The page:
A Successful Symbiosis

If today’s technology had not already encompassed Licklider’s speculations for interaction between humans and electronic computers, I would not have been able to  process some of the ideas in his article, Man-Computer Symbiosis.  It is interesting to think of the respective roles of  each part of this symbiotic relationship.  Licklider makes an very valid point, one that remains today; he says “instructions directed to computers specify courses; instructions directed to human beings specify goals” – the key words being “courses” and “goals.”  Humans for the most part have full control over what they find on computers, especially through the utilization of the handy-dandy search bar (which relates back to the associational way we think, discussed last class).  The search bar, among other technical processes which I have yet to understand completely, provides the “courses” through which we reach our “goals.”  Humans rely so heavily on computers today for the “clerical” activities Licklider describes.  Think about how many times we use our calculators to do simple math; most of us do not even trust our own mental math today.  The fact that our heavy reliance on computers has not compromised our control of them represents  the sheer success of this symbiotic relationship.

On a side note, something I found kind of paradoxical for today’s time was the statement that established books as a “functionally important” component “with-in the context of man-computer symbiosis.”  With dependence on computers increasing exponentially, it seems that libraries become more and more futile everyday.  This is a major theme in news today and it shows how much our values have changed, all because of this successful symbiosis.  It’s kind of bittersweet if you think about it.  Current technological innovations, like the Kindle, the Nook, and the many assortment of smart-phones, cause the phasing out of a centuries old information source, the book.  What’s the old saying?  When one door closes, another one opens?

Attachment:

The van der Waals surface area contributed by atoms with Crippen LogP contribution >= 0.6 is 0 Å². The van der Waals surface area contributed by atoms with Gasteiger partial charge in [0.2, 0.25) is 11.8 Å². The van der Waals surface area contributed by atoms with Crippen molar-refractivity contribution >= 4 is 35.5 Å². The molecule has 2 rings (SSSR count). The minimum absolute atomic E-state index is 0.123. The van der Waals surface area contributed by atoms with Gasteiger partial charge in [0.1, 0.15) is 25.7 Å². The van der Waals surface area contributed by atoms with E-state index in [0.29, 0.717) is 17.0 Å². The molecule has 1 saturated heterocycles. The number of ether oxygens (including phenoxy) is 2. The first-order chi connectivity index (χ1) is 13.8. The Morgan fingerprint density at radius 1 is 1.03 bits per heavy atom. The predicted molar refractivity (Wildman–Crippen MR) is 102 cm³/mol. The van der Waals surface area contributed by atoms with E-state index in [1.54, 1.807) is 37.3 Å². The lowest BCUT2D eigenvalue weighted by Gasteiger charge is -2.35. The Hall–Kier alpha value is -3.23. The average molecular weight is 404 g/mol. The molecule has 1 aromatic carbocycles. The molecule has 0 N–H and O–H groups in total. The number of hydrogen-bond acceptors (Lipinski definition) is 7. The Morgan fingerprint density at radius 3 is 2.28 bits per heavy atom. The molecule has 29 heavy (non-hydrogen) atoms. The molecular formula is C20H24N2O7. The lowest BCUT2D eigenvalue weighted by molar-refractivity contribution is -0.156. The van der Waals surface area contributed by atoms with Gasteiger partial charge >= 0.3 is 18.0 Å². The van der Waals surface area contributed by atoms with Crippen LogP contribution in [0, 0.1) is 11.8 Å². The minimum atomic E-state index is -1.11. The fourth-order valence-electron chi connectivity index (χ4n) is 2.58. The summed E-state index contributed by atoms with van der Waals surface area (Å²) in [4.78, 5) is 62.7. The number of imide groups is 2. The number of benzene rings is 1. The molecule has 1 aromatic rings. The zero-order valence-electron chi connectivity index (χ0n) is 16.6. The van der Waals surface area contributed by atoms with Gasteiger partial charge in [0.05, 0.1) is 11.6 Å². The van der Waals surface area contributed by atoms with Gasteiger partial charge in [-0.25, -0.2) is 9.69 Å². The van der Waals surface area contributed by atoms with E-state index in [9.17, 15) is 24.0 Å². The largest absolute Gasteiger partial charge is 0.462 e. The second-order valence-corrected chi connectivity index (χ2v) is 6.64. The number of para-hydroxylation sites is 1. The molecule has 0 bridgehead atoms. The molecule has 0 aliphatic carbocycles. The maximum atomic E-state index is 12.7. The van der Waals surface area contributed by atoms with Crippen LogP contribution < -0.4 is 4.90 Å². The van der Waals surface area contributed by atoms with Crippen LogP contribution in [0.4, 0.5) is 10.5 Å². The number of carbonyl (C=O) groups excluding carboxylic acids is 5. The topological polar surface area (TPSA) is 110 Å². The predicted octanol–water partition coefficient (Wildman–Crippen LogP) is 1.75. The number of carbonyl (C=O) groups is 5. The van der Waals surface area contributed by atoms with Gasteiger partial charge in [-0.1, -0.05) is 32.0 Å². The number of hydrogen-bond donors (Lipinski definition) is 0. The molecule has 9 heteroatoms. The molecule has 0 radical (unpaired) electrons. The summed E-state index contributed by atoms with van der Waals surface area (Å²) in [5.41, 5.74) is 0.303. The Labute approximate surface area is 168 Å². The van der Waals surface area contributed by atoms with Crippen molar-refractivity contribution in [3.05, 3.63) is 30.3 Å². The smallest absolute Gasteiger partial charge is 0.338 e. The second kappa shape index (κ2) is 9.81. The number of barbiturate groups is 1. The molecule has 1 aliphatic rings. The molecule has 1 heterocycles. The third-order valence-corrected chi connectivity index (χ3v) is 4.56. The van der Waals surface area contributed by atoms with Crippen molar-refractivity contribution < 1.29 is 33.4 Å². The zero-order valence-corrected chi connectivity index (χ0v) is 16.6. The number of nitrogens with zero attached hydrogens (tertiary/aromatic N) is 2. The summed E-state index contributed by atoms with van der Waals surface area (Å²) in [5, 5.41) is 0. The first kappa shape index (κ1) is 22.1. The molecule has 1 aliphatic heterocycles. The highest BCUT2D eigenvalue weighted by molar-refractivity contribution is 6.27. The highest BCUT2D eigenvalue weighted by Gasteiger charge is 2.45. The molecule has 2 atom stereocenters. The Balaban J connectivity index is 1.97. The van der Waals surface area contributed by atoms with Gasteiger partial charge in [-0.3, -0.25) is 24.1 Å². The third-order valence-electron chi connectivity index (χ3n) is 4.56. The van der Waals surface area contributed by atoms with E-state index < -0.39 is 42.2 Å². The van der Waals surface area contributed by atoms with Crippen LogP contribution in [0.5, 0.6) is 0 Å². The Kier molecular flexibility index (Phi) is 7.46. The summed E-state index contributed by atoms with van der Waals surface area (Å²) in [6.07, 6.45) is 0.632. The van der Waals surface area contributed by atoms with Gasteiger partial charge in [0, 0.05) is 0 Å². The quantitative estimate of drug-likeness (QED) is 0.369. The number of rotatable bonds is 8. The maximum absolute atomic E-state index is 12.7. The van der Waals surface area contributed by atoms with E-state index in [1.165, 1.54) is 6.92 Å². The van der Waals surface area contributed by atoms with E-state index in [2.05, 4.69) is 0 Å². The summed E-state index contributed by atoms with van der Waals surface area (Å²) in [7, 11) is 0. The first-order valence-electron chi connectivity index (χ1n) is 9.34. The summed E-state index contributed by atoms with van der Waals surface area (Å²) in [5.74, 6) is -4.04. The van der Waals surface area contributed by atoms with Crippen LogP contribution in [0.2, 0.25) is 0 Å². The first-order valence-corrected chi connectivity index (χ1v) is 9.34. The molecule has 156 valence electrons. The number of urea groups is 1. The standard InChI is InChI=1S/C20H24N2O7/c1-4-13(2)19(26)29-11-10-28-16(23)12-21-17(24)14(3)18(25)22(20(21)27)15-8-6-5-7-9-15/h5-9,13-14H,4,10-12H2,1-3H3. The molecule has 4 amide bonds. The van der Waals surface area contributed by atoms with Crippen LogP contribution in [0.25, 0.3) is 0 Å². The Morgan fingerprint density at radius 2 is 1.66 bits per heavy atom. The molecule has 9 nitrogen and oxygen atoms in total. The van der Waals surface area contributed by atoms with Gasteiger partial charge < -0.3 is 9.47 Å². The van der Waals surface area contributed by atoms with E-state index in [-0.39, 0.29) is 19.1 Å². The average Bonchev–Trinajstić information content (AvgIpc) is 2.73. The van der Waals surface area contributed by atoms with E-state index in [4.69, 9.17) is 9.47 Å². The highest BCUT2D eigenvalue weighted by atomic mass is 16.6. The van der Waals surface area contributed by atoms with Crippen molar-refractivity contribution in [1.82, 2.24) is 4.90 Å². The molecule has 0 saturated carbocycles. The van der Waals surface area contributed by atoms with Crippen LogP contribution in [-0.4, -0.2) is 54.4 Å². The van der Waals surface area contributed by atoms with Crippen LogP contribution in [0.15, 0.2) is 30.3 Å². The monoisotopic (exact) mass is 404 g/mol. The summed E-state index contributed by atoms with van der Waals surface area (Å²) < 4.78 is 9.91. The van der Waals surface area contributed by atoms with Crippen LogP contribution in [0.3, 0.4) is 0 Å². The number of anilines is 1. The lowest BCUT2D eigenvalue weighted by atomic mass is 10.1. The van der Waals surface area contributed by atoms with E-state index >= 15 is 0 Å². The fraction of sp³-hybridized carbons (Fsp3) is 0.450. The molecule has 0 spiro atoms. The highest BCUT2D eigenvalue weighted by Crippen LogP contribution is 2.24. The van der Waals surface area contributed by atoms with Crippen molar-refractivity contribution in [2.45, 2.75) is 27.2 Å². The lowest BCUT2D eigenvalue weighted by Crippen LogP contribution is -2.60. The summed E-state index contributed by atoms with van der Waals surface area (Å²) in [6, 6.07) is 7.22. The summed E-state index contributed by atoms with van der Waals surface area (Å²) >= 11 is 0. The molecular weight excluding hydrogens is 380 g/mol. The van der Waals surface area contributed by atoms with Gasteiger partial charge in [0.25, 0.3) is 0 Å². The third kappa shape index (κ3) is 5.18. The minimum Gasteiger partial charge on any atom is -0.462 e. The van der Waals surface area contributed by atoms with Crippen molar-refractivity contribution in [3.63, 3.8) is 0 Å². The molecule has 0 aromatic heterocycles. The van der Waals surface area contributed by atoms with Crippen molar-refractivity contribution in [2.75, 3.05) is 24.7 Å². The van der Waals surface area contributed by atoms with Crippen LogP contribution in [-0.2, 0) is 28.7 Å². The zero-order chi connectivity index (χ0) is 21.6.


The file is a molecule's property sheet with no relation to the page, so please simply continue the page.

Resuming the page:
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One Response to A Successful Symbiosis

  1. Jordan Jacobson

    I actually had a very similar reaction to the thought that books are becoming futile in the new innovative ways of communicating through the internet. I have a Kindle and so does pretty much every woman in my family. The only reason this is the case, however, is because my grandma (an extremely addicted reader and lover of books and movies) enjoys books so much. Every time there is a new addition of the Kindle she buys it and passes her old one down to some other woman in our family. She has databases full of her own books in her archives and new books she wants to read. I think it’s absolutely fascinating. Now just because her books are digital does not mean that they are not useful. Much of the research being done is from Journals or peer-reviewed published articles. Just because the form is going from paper to digital does not mean that books are becoming less relevant. In fact, I think they might be more relevant. Since I’ve gotten my Kindle I have read so many more books, just because of the simply ease of being able to keep an entire library in my purse. I think the idea of pushing textbooks and scholarly journals in to the digital age is extremely important and makes these books even more useful and relevant to us each day. Who knows? Maybe some people don’t enjoy reading digitally and disagree with this, maybe some think that having real time discussions are much more effective at creating innovative ideas and learning, than published books. I suppose we’ll have to see!

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